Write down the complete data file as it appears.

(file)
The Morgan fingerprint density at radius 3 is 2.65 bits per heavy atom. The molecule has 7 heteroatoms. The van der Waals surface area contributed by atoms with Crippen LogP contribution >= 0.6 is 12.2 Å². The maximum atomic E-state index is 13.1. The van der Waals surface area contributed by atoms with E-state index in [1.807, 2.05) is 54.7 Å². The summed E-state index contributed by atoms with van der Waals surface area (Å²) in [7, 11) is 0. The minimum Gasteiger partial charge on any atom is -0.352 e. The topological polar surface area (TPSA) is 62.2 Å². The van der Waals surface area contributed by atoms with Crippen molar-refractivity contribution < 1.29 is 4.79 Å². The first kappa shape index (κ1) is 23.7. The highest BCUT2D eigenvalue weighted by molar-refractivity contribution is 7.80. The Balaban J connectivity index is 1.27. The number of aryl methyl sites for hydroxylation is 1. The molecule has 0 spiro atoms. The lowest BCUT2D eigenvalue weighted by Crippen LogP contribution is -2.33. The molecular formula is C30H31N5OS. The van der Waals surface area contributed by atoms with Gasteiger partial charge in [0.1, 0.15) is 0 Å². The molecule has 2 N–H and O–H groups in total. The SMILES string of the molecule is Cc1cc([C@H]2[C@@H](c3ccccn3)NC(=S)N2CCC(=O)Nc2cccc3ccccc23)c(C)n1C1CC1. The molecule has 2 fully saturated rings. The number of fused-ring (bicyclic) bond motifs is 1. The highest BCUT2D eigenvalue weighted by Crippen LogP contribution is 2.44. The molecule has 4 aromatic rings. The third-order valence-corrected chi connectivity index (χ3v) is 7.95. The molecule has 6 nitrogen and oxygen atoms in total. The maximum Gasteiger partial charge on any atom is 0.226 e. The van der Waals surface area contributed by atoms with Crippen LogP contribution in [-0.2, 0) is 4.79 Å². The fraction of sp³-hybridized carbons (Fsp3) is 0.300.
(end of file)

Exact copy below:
The Morgan fingerprint density at radius 3 is 2.65 bits per heavy atom. The molecule has 7 heteroatoms. The van der Waals surface area contributed by atoms with Crippen LogP contribution >= 0.6 is 12.2 Å². The maximum atomic E-state index is 13.1. The van der Waals surface area contributed by atoms with E-state index in [1.807, 2.05) is 54.7 Å². The summed E-state index contributed by atoms with van der Waals surface area (Å²) in [7, 11) is 0. The minimum Gasteiger partial charge on any atom is -0.352 e. The topological polar surface area (TPSA) is 62.2 Å². The van der Waals surface area contributed by atoms with Crippen molar-refractivity contribution < 1.29 is 4.79 Å². The first kappa shape index (κ1) is 23.7. The highest BCUT2D eigenvalue weighted by molar-refractivity contribution is 7.80. The Balaban J connectivity index is 1.27. The number of aryl methyl sites for hydroxylation is 1. The molecule has 0 spiro atoms. The lowest BCUT2D eigenvalue weighted by Crippen LogP contribution is -2.33. The molecular formula is C30H31N5OS. The van der Waals surface area contributed by atoms with Gasteiger partial charge in [0.1, 0.15) is 0 Å². The molecule has 2 N–H and O–H groups in total. The SMILES string of the molecule is Cc1cc([C@H]2[C@@H](c3ccccn3)NC(=S)N2CCC(=O)Nc2cccc3ccccc23)c(C)n1C1CC1. The molecule has 2 fully saturated rings. The number of fused-ring (bicyclic) bond motifs is 1. The highest BCUT2D eigenvalue weighted by Crippen LogP contribution is 2.44. The molecule has 4 aromatic rings. The third-order valence-corrected chi connectivity index (χ3v) is 7.95. The molecule has 6 nitrogen and oxygen atoms in total. The maximum Gasteiger partial charge on any atom is 0.226 e. The van der Waals surface area contributed by atoms with Crippen LogP contribution in [-0.2, 0) is 4.79 Å². The fraction of sp³-hybridized carbons (Fsp3) is 0.300.